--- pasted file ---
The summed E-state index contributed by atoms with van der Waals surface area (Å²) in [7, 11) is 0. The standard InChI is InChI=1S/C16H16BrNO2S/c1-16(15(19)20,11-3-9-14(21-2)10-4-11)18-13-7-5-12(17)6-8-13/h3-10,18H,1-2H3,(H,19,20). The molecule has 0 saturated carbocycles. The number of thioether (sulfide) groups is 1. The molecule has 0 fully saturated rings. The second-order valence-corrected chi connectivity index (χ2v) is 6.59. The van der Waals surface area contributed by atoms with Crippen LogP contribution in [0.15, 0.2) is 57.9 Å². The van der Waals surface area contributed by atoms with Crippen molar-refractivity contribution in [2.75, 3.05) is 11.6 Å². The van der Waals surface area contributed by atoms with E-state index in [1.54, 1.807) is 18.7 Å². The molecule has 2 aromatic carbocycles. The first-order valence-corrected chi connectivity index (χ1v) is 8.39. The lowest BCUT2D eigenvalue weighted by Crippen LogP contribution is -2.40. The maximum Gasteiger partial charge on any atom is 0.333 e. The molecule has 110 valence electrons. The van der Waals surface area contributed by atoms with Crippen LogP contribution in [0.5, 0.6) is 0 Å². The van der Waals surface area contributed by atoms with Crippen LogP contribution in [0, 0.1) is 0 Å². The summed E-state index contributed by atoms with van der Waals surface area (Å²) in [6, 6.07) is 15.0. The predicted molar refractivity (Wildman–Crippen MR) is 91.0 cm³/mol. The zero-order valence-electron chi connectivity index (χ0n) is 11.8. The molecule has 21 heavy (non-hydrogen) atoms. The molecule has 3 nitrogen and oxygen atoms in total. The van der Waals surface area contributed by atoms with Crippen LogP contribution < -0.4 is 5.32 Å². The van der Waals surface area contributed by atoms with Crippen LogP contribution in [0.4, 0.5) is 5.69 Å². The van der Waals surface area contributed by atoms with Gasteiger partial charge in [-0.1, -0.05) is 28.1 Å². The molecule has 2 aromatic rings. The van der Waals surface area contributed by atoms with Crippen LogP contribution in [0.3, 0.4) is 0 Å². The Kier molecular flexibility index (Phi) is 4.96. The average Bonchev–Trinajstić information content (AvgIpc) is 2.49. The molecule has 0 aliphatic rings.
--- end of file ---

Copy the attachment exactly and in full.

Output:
The summed E-state index contributed by atoms with van der Waals surface area (Å²) in [7, 11) is 0. The standard InChI is InChI=1S/C16H16BrNO2S/c1-16(15(19)20,11-3-9-14(21-2)10-4-11)18-13-7-5-12(17)6-8-13/h3-10,18H,1-2H3,(H,19,20). The molecule has 0 saturated carbocycles. The number of thioether (sulfide) groups is 1. The molecule has 0 fully saturated rings. The second-order valence-corrected chi connectivity index (χ2v) is 6.59. The van der Waals surface area contributed by atoms with Crippen LogP contribution in [0.15, 0.2) is 57.9 Å². The van der Waals surface area contributed by atoms with Crippen molar-refractivity contribution in [2.75, 3.05) is 11.6 Å². The van der Waals surface area contributed by atoms with E-state index in [1.54, 1.807) is 18.7 Å². The molecule has 2 aromatic carbocycles. The first-order valence-corrected chi connectivity index (χ1v) is 8.39. The lowest BCUT2D eigenvalue weighted by Crippen LogP contribution is -2.40. The maximum Gasteiger partial charge on any atom is 0.333 e. The molecule has 110 valence electrons. The van der Waals surface area contributed by atoms with Crippen LogP contribution in [0.5, 0.6) is 0 Å². The van der Waals surface area contributed by atoms with Crippen LogP contribution in [0, 0.1) is 0 Å². The summed E-state index contributed by atoms with van der Waals surface area (Å²) in [6, 6.07) is 15.0. The predicted molar refractivity (Wildman–Crippen MR) is 91.0 cm³/mol. The zero-order valence-electron chi connectivity index (χ0n) is 11.8. The molecule has 21 heavy (non-hydrogen) atoms. The molecule has 3 nitrogen and oxygen atoms in total. The van der Waals surface area contributed by atoms with Crippen LogP contribution < -0.4 is 5.32 Å². The van der Waals surface area contributed by atoms with Crippen LogP contribution in [0.4, 0.5) is 5.69 Å². The van der Waals surface area contributed by atoms with Gasteiger partial charge in [-0.1, -0.05) is 28.1 Å². The molecule has 2 aromatic rings. The van der Waals surface area contributed by atoms with Crippen LogP contribution in [0.3, 0.4) is 0 Å². The Kier molecular flexibility index (Phi) is 4.96. The average Bonchev–Trinajstić information content (AvgIpc) is 2.49. The molecule has 0 aliphatic rings.